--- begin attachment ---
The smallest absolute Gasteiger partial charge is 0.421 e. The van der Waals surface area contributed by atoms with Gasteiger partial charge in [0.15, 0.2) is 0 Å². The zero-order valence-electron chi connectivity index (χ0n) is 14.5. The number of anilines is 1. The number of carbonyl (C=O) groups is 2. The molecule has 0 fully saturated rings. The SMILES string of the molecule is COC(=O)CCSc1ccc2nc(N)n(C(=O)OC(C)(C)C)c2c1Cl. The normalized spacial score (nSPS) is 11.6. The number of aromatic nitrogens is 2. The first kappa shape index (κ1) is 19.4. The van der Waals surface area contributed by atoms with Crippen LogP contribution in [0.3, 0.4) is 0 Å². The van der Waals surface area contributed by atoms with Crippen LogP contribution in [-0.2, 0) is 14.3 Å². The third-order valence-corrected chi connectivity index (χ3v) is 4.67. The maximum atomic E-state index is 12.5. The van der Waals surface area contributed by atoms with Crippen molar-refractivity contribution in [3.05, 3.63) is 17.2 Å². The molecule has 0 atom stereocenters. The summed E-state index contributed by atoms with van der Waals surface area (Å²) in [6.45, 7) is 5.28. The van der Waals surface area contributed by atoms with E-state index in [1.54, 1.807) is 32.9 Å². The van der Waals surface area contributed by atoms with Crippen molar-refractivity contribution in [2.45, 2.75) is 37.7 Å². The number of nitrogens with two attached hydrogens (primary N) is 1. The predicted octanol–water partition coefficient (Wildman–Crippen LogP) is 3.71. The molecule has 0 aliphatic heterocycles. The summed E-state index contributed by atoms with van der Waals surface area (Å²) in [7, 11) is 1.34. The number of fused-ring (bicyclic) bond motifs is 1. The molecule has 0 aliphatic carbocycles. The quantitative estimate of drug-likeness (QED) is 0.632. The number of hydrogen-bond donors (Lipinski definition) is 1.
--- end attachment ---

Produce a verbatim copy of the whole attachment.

The smallest absolute Gasteiger partial charge is 0.421 e. The van der Waals surface area contributed by atoms with Gasteiger partial charge in [0.15, 0.2) is 0 Å². The zero-order valence-electron chi connectivity index (χ0n) is 14.5. The number of anilines is 1. The number of carbonyl (C=O) groups is 2. The molecule has 0 fully saturated rings. The SMILES string of the molecule is COC(=O)CCSc1ccc2nc(N)n(C(=O)OC(C)(C)C)c2c1Cl. The normalized spacial score (nSPS) is 11.6. The number of aromatic nitrogens is 2. The first kappa shape index (κ1) is 19.4. The van der Waals surface area contributed by atoms with Crippen LogP contribution in [0.3, 0.4) is 0 Å². The van der Waals surface area contributed by atoms with Crippen LogP contribution in [-0.2, 0) is 14.3 Å². The third-order valence-corrected chi connectivity index (χ3v) is 4.67. The maximum atomic E-state index is 12.5. The van der Waals surface area contributed by atoms with Crippen molar-refractivity contribution in [3.05, 3.63) is 17.2 Å². The molecule has 0 atom stereocenters. The summed E-state index contributed by atoms with van der Waals surface area (Å²) in [6.45, 7) is 5.28. The van der Waals surface area contributed by atoms with E-state index in [1.54, 1.807) is 32.9 Å². The van der Waals surface area contributed by atoms with Crippen molar-refractivity contribution in [2.45, 2.75) is 37.7 Å². The number of nitrogens with two attached hydrogens (primary N) is 1. The predicted octanol–water partition coefficient (Wildman–Crippen LogP) is 3.71. The molecule has 0 aliphatic heterocycles. The summed E-state index contributed by atoms with van der Waals surface area (Å²) in [7, 11) is 1.34. The number of fused-ring (bicyclic) bond motifs is 1. The molecule has 0 aliphatic carbocycles. The quantitative estimate of drug-likeness (QED) is 0.632. The number of hydrogen-bond donors (Lipinski definition) is 1.